Tainted accuser?

"Simpson later backed away from her claim, telling The Birmingham News that 'Karl' could be interpreted in one of two ways. She also stated in the same interview that she had written her affidavit herself, contradicting her Congressional testimony where she had admitted to having help from a Siegelman supporter."

Politics as usual...

Now we find that anti-Administration forces, including the usual democrat suspects, tying to bring Rove down and embarrass the Administration, were also at work, perhaps, trying to gin up a controversy that weaves people, places and times into a conspiracy to illegally prosecute Siegelman. 

"On July 17, 2007, House Judiciary Committee Chairman John Conyers and Reps. Linda Sánchez (CA-39), Artur Davis (AL-07), and Tammy Baldwin (WI-02) sent a letter to Attorney General Alberto Gonzales, asking him to provide documents and information about former Alabama Democratic Governor Don Siegelman’s recent conviction, among others, that may have been part of a pattern of selective political prosecutions by a number of U.S. Attorneys across the country."

Back to Jill Simpson...

"On October 10, 2007 the House Judiciary Committee released testimony in which Simpson alleged Rove 'had spoken with the Department of Justice' about 'pursuing' Siegelman with help from two of Alabama's U.S. attorneys and that Rob Riley had named the judge who would eventually be assigned to the case. She also claimed Rob Riley told her the judge would 'hang Don Siegelman.'"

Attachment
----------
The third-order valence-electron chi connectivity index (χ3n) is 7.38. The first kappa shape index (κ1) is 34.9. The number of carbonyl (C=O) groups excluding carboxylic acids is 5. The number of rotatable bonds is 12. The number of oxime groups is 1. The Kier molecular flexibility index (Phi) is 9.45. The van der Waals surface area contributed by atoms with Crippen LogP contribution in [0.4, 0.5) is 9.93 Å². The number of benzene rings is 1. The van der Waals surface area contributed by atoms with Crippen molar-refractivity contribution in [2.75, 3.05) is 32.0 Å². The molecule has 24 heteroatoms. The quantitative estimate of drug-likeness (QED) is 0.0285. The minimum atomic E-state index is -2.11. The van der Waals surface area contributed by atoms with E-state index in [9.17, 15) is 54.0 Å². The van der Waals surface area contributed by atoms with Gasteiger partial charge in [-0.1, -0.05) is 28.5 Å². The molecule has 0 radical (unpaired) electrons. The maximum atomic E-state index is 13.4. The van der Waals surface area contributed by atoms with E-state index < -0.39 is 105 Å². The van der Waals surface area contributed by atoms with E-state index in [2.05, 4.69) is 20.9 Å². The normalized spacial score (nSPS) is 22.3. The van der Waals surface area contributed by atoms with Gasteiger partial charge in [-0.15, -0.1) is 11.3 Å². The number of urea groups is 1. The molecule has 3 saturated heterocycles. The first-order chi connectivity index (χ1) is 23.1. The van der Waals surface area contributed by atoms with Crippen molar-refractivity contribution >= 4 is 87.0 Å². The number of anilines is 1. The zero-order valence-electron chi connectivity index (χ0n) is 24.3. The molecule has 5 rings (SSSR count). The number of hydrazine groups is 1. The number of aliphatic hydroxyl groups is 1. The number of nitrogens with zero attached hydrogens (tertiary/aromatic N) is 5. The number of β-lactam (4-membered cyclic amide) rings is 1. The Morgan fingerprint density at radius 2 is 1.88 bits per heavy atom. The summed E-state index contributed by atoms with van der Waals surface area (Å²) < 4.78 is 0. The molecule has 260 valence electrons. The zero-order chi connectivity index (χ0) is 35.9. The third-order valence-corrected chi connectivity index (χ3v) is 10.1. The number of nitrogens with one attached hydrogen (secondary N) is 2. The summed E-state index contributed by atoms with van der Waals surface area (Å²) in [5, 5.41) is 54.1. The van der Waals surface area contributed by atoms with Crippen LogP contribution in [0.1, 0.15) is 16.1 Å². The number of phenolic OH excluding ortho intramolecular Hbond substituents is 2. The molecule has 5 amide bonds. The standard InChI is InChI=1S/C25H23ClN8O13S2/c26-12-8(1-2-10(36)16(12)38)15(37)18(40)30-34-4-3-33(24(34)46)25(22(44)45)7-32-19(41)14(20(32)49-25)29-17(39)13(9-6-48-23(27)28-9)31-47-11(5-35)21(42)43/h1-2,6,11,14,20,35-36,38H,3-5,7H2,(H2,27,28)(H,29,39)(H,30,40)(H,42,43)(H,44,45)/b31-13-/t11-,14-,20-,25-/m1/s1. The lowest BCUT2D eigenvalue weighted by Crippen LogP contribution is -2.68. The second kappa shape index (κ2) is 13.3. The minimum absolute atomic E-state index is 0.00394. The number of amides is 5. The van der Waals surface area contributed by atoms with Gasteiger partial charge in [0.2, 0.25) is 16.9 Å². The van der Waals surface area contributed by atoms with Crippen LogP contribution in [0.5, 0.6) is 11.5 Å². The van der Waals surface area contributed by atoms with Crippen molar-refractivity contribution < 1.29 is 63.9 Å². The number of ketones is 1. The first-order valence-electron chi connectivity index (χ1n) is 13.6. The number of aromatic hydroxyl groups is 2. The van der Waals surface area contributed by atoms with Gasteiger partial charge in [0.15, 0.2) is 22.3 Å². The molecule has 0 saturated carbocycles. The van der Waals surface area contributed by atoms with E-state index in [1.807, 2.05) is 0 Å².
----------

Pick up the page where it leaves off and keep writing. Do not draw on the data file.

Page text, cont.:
Simpson may have perjured herself during this testimony. In any event, her motivations should be examined further.

But is this a case of "selective" prosecution based on political considerations?

We have seen the Department of Justice politicized as never before with the past few Administrations. So it is possible that this was a politically motivated prosecution. But since we do not have all of the story, have not reviewed the evidence and have not read all of the transcripts, we must leave it to the judicial system to prove to the American people that the system is not as corrupt as commonly believed and that there is American justice for one and all.

And there may be some legitimate concern...

As 60 MINUTES reports...

"In fact, 52 former states’ attorneys general from both political parties petitioned Congress to investigate Siegelman’s case, resulting in hearings held last fall."

"'I haven’t seen a case with this many red flags on it that pointed towards a real injustice being done,' Grant Woods, the former Republican attorney general of Arizona and one of those who petitioned Congress, tells Pelley. 'I personally believe that what happened here is that they targeted Don Siegelman because they could not beat him fair and square.'" 

"Siegelman was the only politician in Alabama history to be elected to all four of the state’s highest offices of secretary of state, attorney general, lieutenant governor and governor, and he did it as a Democrat in the heavily Republican state. "

What I believe...

From what I read during my research: